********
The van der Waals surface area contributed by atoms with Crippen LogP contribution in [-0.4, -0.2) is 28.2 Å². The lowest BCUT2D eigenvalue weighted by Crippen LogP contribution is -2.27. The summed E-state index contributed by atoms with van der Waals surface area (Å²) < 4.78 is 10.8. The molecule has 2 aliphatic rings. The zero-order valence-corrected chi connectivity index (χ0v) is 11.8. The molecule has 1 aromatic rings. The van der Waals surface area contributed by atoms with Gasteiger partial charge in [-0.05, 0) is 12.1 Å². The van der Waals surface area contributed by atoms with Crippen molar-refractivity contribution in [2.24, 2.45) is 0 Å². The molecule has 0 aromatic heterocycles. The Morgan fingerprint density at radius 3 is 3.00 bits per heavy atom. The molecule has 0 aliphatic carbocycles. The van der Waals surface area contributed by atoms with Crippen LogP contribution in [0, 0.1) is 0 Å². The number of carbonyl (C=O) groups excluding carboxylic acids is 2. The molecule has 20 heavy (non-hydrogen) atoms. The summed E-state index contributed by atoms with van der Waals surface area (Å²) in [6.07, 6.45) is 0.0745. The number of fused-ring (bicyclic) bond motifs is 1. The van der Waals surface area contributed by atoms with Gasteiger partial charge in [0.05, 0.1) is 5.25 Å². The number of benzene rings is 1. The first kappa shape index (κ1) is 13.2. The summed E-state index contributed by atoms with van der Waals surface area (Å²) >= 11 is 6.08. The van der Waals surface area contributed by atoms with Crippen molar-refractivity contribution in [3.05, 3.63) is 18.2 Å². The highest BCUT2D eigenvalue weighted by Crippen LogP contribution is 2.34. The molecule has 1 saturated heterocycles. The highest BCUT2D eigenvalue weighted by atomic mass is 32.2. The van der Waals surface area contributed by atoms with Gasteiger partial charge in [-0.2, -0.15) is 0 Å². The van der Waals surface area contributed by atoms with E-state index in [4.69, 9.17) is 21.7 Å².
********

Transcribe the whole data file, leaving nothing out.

The van der Waals surface area contributed by atoms with Crippen LogP contribution in [-0.4, -0.2) is 28.2 Å². The lowest BCUT2D eigenvalue weighted by Crippen LogP contribution is -2.27. The summed E-state index contributed by atoms with van der Waals surface area (Å²) < 4.78 is 10.8. The molecule has 2 aliphatic rings. The zero-order valence-corrected chi connectivity index (χ0v) is 11.8. The molecule has 1 aromatic rings. The van der Waals surface area contributed by atoms with Gasteiger partial charge in [-0.05, 0) is 12.1 Å². The van der Waals surface area contributed by atoms with Crippen molar-refractivity contribution in [2.24, 2.45) is 0 Å². The molecule has 0 aromatic heterocycles. The Morgan fingerprint density at radius 3 is 3.00 bits per heavy atom. The molecule has 0 aliphatic carbocycles. The van der Waals surface area contributed by atoms with Crippen LogP contribution in [0, 0.1) is 0 Å². The number of carbonyl (C=O) groups excluding carboxylic acids is 2. The molecule has 20 heavy (non-hydrogen) atoms. The summed E-state index contributed by atoms with van der Waals surface area (Å²) in [6.07, 6.45) is 0.0745. The number of fused-ring (bicyclic) bond motifs is 1. The van der Waals surface area contributed by atoms with Gasteiger partial charge in [0.05, 0.1) is 5.25 Å². The number of benzene rings is 1. The first kappa shape index (κ1) is 13.2. The summed E-state index contributed by atoms with van der Waals surface area (Å²) >= 11 is 6.08. The van der Waals surface area contributed by atoms with Crippen molar-refractivity contribution in [3.05, 3.63) is 18.2 Å². The highest BCUT2D eigenvalue weighted by Crippen LogP contribution is 2.34. The molecule has 1 saturated heterocycles. The highest BCUT2D eigenvalue weighted by atomic mass is 32.2. The van der Waals surface area contributed by atoms with Gasteiger partial charge in [-0.2, -0.15) is 0 Å². The van der Waals surface area contributed by atoms with E-state index in [4.69, 9.17) is 21.7 Å².